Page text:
Bullying happens in state and private schools, in all races and cultures, and among boys and girls. It can set back progress in the academic curriculum, but schools can do a lot to reduce it, says educational psychologist Val Besag, author of Bullies and Victims in Schools. She believes pupils are the key to creating a climate in which bullying is not tolerated; teachers should find out how to harness children's energy to encourage both victims and bullies to ask for help. She also says teachers must watch and listen.
Watching the playground should help identify bullies and victims. The bully often looks confident and assertive. The victim moves without confidence, is isolated, is at the end of queues, goes out to the playground late and comes back early. Besag believes there is something of the bully and the victim in all of us, and family life and society help to bring out or subdue the different tendencies.
However, Elliott does not go along with the "no-blame approach". She says it does not work with the chronic bully and favours a programme where each class agrees 10 rules of social behaviour that it will live by for the whole of the school year. Any infringement of those rules will be seen as a breach of contract. Teachers can also have the pupils compile a survey of bullying in their school. The children can then design their own school plan, getting rid of areas where bullies normally lurk, such as corners of the playground and toilets far away from supervision. Another suggestion is the setting up of bully courts where children elected by the student body meet once a week with teachers to discuss and deal with incidents of aggressive behaviour.
Elliott admits that a different approach is necessary when dealing with gangs of bullies. It is essential they are broken up and dealt with as individuals, starting with the weaker ones and making sure they are separated from their victim(s) by staggering play times and going-home times if necessary. "Prevail on the nature of the hangers-on - those on the fringes of the group," she says.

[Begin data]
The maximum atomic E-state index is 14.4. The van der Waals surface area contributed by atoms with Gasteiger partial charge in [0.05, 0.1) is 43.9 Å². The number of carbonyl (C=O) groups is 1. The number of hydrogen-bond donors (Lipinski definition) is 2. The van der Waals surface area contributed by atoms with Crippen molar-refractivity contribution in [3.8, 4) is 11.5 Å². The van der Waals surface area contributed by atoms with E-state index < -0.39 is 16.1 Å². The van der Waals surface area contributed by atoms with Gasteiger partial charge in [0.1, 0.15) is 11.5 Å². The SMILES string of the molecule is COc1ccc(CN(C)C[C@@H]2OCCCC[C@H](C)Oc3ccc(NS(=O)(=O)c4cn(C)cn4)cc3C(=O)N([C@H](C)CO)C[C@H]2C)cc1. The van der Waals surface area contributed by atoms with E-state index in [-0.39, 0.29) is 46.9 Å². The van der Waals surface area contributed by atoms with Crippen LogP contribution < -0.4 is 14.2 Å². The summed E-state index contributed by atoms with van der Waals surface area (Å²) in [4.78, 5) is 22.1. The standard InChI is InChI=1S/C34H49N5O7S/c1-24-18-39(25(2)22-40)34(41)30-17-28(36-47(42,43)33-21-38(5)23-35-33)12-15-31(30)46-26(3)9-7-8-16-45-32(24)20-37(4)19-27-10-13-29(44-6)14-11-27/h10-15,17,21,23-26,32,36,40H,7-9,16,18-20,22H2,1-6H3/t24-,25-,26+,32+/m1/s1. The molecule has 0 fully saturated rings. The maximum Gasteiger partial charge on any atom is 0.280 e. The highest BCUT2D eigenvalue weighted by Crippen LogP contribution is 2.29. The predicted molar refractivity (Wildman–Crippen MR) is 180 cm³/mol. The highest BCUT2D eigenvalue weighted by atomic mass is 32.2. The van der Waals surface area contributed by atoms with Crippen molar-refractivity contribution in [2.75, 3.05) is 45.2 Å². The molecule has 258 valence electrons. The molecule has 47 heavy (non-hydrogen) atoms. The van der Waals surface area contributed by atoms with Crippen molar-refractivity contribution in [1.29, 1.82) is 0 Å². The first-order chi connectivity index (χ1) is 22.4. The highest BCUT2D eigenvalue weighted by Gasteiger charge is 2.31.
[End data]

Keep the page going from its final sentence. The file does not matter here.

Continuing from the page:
The curriculum can be used to raise awareness of bullying among pupils. Teachers should challenge their attitudes about it, increase understanding of the victims' plight. Using drama and role-play children can begin to understand the motives of bullies and what it feels like to be bullied.
An anti-bullying pack available from the Department for Education was launched last year amid criticism that it was too long and too vague. Called Bullying: Don't Suffer in Silence, it is the result of a three-year DFE-funded research project led by Professor Peter Smith at Sheffield University to help schools develop effective whole-school approaches. But Kidscape gives the pack A for effort and F for practicality. The charity maintains teachers want easy lists of activities which they can carry out in a short time to address the problem. David Brown, of the Anti-Bullying Campaign, thinks the pack does not do this: "It is too long and is likely to be left on teachers' shelves." But as those on all sides agree that bullying is a widespread problem and every little helps, NQTs should perhaps take it off the shelf and see what advice it has to offer.
There is some good news. Determined action can work. A group of 12 adolescent girls had been bullied into flirting with alcohol and drug abuse, truancy and sexual malpractices, all at the instigation of one dominant girl. The school was informed of events by a parent and, after persistent questioning, the problem was resolved by using the group's cohesion to repulse the dominant bully. Situations were engineered whereby all the girls except the dominant one were involved in group activities and were rewarded for their successful completion. The dominant girl was re-admitted to the group and its activities only when her behaviour had become conformist.
* Kidscape, 152 Buckingham Palace Road, London SW19 9TR. Tel: 0171 730 3300
* Anti-Bullying Campaign, 44 Priory Drive, Reigate, Surrey RH2 8AF. Tel: 01737 242880
* Countering Bullying Unit, Professional Development Centre, Cardiff Institute of Higher Education, Cyncoed Road, Cardiff, Wales CF2 6XD. Tel: 01222 551111
* Tackling Bullying in Your School edited by Sonia Sharp and Peter K Smith, Routledge, Pounds 14.99
* Bullying: Don't Suffer in Silence DFE pack, HMSO, Pounds 9.95 (free to schools)
* Bullies and Victims in Schools by Val Besag, Open University (1989), Pounds 10.99 * Bullying! Face It! Stop It! How, from Sheila Naybour, Governor Services, 5 Portland Square, Carlisle CA1 1PU. Tel: 01228 812481
These symptoms may mean a child is being bullied: * Deterioration of work * Spurious illness * Isolation * Desire to remain with adults * Erratic attendance